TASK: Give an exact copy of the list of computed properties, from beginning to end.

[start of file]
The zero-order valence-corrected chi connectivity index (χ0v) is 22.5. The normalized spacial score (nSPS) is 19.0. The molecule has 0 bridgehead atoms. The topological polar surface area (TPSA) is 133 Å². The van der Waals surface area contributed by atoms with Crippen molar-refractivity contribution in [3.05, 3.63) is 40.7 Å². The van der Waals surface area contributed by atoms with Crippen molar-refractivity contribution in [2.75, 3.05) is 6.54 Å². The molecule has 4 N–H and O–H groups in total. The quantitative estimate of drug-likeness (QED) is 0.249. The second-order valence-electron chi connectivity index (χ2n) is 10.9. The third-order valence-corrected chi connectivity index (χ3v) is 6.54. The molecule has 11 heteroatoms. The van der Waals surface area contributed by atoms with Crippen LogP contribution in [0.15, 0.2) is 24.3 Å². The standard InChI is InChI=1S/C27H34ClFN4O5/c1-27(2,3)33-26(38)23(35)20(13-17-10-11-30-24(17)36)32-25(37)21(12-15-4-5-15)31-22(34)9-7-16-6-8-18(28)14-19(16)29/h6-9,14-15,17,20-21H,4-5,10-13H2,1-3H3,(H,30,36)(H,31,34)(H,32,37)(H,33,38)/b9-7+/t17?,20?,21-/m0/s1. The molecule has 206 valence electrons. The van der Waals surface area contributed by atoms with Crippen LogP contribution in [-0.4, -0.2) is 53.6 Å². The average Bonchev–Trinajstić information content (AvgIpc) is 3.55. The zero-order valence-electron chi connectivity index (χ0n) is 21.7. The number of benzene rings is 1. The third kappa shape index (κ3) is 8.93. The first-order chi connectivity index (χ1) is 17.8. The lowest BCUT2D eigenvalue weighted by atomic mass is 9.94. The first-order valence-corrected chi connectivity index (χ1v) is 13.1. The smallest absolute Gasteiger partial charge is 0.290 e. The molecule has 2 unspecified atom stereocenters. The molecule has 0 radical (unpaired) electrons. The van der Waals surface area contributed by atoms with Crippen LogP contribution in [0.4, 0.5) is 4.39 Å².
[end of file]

The zero-order valence-corrected chi connectivity index (χ0v) is 22.5. The normalized spacial score (nSPS) is 19.0. The molecule has 0 bridgehead atoms. The topological polar surface area (TPSA) is 133 Å². The van der Waals surface area contributed by atoms with Crippen molar-refractivity contribution in [3.05, 3.63) is 40.7 Å². The van der Waals surface area contributed by atoms with Crippen molar-refractivity contribution in [2.75, 3.05) is 6.54 Å². The molecule has 4 N–H and O–H groups in total. The quantitative estimate of drug-likeness (QED) is 0.249. The second-order valence-electron chi connectivity index (χ2n) is 10.9. The third-order valence-corrected chi connectivity index (χ3v) is 6.54. The molecule has 11 heteroatoms. The van der Waals surface area contributed by atoms with Crippen LogP contribution in [0.15, 0.2) is 24.3 Å². The standard InChI is InChI=1S/C27H34ClFN4O5/c1-27(2,3)33-26(38)23(35)20(13-17-10-11-30-24(17)36)32-25(37)21(12-15-4-5-15)31-22(34)9-7-16-6-8-18(28)14-19(16)29/h6-9,14-15,17,20-21H,4-5,10-13H2,1-3H3,(H,30,36)(H,31,34)(H,32,37)(H,33,38)/b9-7+/t17?,20?,21-/m0/s1. The molecule has 206 valence electrons. The van der Waals surface area contributed by atoms with Crippen LogP contribution in [-0.4, -0.2) is 53.6 Å². The average Bonchev–Trinajstić information content (AvgIpc) is 3.55. The zero-order valence-electron chi connectivity index (χ0n) is 21.7. The number of benzene rings is 1. The third kappa shape index (κ3) is 8.93. The first-order chi connectivity index (χ1) is 17.8. The lowest BCUT2D eigenvalue weighted by atomic mass is 9.94. The first-order valence-corrected chi connectivity index (χ1v) is 13.1. The smallest absolute Gasteiger partial charge is 0.290 e. The molecule has 2 unspecified atom stereocenters. The molecule has 0 radical (unpaired) electrons. The van der Waals surface area contributed by atoms with Crippen LogP contribution in [0.4, 0.5) is 4.39 Å².